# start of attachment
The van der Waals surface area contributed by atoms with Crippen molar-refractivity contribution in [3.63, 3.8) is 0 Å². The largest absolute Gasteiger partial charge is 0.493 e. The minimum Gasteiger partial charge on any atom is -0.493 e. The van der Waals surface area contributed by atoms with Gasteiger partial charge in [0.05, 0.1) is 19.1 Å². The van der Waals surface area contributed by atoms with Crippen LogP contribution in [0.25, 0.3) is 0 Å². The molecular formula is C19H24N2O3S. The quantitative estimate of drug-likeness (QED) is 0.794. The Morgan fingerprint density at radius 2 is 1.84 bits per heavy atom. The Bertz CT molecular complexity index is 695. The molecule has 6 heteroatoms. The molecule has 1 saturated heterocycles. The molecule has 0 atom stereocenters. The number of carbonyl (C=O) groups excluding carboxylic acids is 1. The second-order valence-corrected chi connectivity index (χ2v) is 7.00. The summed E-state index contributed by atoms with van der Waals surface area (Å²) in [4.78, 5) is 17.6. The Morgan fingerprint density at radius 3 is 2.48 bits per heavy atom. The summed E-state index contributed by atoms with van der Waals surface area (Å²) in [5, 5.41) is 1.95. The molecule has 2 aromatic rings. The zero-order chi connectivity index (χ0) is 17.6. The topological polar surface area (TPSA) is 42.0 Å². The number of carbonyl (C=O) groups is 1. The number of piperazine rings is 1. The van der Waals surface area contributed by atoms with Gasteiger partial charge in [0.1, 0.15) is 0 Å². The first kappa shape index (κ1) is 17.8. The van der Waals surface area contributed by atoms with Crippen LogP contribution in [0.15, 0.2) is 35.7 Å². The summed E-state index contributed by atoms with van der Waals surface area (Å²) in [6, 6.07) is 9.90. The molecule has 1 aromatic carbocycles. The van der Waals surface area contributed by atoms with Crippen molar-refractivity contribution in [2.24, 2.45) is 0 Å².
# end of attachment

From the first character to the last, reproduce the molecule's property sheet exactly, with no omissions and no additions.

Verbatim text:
The van der Waals surface area contributed by atoms with Crippen molar-refractivity contribution in [3.63, 3.8) is 0 Å². The largest absolute Gasteiger partial charge is 0.493 e. The minimum Gasteiger partial charge on any atom is -0.493 e. The van der Waals surface area contributed by atoms with Gasteiger partial charge in [0.05, 0.1) is 19.1 Å². The van der Waals surface area contributed by atoms with Crippen LogP contribution in [0.25, 0.3) is 0 Å². The molecular formula is C19H24N2O3S. The quantitative estimate of drug-likeness (QED) is 0.794. The Morgan fingerprint density at radius 2 is 1.84 bits per heavy atom. The Bertz CT molecular complexity index is 695. The molecule has 6 heteroatoms. The molecule has 1 saturated heterocycles. The molecule has 0 atom stereocenters. The number of carbonyl (C=O) groups excluding carboxylic acids is 1. The second-order valence-corrected chi connectivity index (χ2v) is 7.00. The summed E-state index contributed by atoms with van der Waals surface area (Å²) in [4.78, 5) is 17.6. The Morgan fingerprint density at radius 3 is 2.48 bits per heavy atom. The summed E-state index contributed by atoms with van der Waals surface area (Å²) in [5, 5.41) is 1.95. The molecule has 2 aromatic rings. The zero-order chi connectivity index (χ0) is 17.6. The topological polar surface area (TPSA) is 42.0 Å². The number of carbonyl (C=O) groups is 1. The number of piperazine rings is 1. The van der Waals surface area contributed by atoms with Gasteiger partial charge in [0.1, 0.15) is 0 Å². The first kappa shape index (κ1) is 17.8. The van der Waals surface area contributed by atoms with Crippen LogP contribution in [0.15, 0.2) is 35.7 Å². The summed E-state index contributed by atoms with van der Waals surface area (Å²) in [6, 6.07) is 9.90. The molecule has 1 aromatic carbocycles. The van der Waals surface area contributed by atoms with Crippen molar-refractivity contribution in [2.24, 2.45) is 0 Å².